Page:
Today will be a bit of a more unique article discussing a rather theoretical concept around the valuations of conglomerates such as ALPP. As always, hope you enjoy!
What is a Conglomerate?
First off, a conglomerate is a collection of companies under a holding structure which are diversified from each other in some way. The most classic example of this is Berkshire Hathaway, which is one the world’s largest insurers, owns a massive railroad, owns dairy queen, and Duracell batteries, among many others. They also have billions of dollars in direct equity investments.
When you buy a share in Berkshire, you’re really owning a small portion in a holding company which owns and operates all these businesses. From a portfolio management perspective, you’re not getting concentrated exposure to one industry, etc., you’re getting exposure to lots of industries through the various subsidiaries. In a way, your investment in one share of Berkshire is inherently diversified to an extent.
Now remember, a publicly listed company can have many different operating divisions, subsidiaries, products, etc. without being a conglomerate. Take a company like Pfizer. They produce and sell hundreds of pharmaceuticals and healthcare products, but we wouldn’t call them a traditional conglomerate per se because it’s all focused on one industry. The point of a conglomerate is that if one industry goes bust, the company doesn’t necessarily go under because it’s diversified.
Why is a Conglomerate Discounted?
Conglomerates tend to (but not always) trade at a discount to their intrinsic value had they all been separate companies. In other words, if the conglomerate magically separated the companies into perfectly separate standalone companies, the sum of their values separately would exceed the value of the conglomerate. Why is that? A few reasons…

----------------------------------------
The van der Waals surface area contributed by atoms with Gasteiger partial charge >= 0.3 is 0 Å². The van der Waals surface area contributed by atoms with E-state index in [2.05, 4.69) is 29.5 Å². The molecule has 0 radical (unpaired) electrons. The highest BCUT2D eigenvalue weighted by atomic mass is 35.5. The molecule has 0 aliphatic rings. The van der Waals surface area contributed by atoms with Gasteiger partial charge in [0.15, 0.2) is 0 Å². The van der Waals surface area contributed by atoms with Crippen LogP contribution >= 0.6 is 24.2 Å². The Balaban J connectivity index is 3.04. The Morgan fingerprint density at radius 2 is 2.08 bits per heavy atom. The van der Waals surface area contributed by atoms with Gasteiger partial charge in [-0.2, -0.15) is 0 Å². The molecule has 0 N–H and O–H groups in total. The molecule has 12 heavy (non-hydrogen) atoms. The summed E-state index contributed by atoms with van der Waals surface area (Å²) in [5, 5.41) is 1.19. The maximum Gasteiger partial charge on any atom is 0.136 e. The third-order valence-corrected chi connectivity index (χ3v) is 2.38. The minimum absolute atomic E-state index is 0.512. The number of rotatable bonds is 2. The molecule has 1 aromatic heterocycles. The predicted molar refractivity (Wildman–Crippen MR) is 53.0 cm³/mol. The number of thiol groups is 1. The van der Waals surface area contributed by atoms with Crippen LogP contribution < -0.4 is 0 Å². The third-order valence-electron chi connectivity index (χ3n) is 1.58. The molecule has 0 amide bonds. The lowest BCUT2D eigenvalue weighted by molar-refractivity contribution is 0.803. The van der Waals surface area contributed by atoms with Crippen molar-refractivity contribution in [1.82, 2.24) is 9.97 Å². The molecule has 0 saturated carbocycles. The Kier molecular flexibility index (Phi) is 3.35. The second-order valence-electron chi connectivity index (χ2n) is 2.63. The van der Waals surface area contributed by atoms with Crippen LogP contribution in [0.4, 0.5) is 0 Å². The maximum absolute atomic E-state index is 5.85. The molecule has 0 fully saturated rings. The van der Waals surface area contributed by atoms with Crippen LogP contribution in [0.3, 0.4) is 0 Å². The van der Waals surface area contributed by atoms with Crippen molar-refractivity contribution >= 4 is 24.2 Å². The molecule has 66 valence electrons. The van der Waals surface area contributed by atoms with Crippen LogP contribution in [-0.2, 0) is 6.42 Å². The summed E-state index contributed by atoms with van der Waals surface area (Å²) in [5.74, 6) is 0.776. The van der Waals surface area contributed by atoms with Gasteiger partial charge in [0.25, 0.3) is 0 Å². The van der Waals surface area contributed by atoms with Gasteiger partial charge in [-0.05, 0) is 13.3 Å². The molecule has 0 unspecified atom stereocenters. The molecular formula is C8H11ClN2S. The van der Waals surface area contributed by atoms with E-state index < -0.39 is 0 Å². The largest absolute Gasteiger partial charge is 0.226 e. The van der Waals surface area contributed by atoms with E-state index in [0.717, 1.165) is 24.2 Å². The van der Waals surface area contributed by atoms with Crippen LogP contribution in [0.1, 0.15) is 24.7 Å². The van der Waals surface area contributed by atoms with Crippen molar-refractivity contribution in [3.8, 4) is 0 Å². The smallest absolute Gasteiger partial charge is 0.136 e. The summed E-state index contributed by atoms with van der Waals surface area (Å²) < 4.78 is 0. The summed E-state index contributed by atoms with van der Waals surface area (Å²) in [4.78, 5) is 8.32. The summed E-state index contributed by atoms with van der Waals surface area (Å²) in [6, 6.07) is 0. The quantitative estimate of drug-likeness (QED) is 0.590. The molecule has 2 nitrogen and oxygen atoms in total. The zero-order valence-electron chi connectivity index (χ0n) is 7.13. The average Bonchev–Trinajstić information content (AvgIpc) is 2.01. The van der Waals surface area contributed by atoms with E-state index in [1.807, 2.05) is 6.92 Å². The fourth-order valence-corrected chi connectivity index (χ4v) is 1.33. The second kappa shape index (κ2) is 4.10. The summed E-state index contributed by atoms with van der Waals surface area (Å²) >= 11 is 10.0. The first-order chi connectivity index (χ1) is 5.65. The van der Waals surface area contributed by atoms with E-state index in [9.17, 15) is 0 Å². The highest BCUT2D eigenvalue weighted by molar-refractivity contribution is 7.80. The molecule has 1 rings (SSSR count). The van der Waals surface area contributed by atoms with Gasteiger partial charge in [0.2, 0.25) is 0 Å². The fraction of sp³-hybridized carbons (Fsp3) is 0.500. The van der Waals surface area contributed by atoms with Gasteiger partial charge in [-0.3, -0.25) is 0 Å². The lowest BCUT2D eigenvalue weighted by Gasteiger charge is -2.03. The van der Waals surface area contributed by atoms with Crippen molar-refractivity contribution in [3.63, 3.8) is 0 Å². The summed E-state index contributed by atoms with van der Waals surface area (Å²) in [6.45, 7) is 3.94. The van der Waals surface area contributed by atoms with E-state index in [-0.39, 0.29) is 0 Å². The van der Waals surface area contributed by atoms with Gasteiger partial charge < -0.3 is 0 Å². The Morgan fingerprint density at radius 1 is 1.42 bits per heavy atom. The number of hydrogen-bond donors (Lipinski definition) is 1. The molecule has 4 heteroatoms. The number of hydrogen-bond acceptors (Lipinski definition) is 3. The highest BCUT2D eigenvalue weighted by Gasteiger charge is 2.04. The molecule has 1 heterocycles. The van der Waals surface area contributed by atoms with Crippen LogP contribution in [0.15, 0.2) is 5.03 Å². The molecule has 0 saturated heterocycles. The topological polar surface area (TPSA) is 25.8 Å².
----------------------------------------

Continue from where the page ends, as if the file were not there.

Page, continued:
First, conglomerates are inherently more troublesome for an investor looking for specific risk exposure to a certain industry. Say I’m an investor that wants to add an insurance company to my portfolio as my exposure is currently too low. Berkshire has huge insurance operations (everyone’s famous Australia Gecko for example). But if I invest in that, I’m also stuck with exposure to railroads, milkshakes, etc. Given that, I’ll naturally pass on Berkshire and go invest in Allstate.
Second, conglomerates can be incredibly difficult to value for an outside investor. All we get to see are SEC filings which do their best to break down performance by segments, but those segments can be massive and contain dozens of businesses. It’s harder for investors to understand the true drivers of a business, where the strong points are, where the weaknesses are, etc. As such, investors tend to place a higher required rate of return on a conglomerate which tends to lower the price. It tends to mask under-performing members of the portfolio and understate the high performers.
For example, when a company is spun off from a conglomerate, many times the reason is what’s called “unlocking value”. The shareholders the a conglomerate think that a portfolio company is being undervalued by the market because it’s buried amongst so many other companies. So, they spin off the company, have it go public, and give conglomerate shareholders the shares in the new company. Then (hopefully) the company takes off because people see “wow this company’s great!” when they see the company operating on its own.
A third reason is certain inefficiencies of operating as a conglomerate. This is the never-ending pendulum of business… “let’s consolidate we’ll gain so many efficiencies!” five years later… “This is so inefficient we have no synergies between these businesses, divest!” Many conglomerates are not actually driving any shareholder value by being one consolidated company, and the market can reflect that whether it’s truly inefficient or not. Again, not all, but some. I personally find this the weakest argument.
ALPP – Is it Being Discounted?
ALPP is a great example, in my opinion, of a company likely being discounted by it being a conglomerate of very different businesses. But I think it is mostly from the “hard to value” standpoint. When we think about the many businesses ALPP owns, you get an industrial and/or technology vibe, but the business can be quite different. You have everything from construction services, nutraceutical manufacturing, drones, HVAC, sheet metal, etc.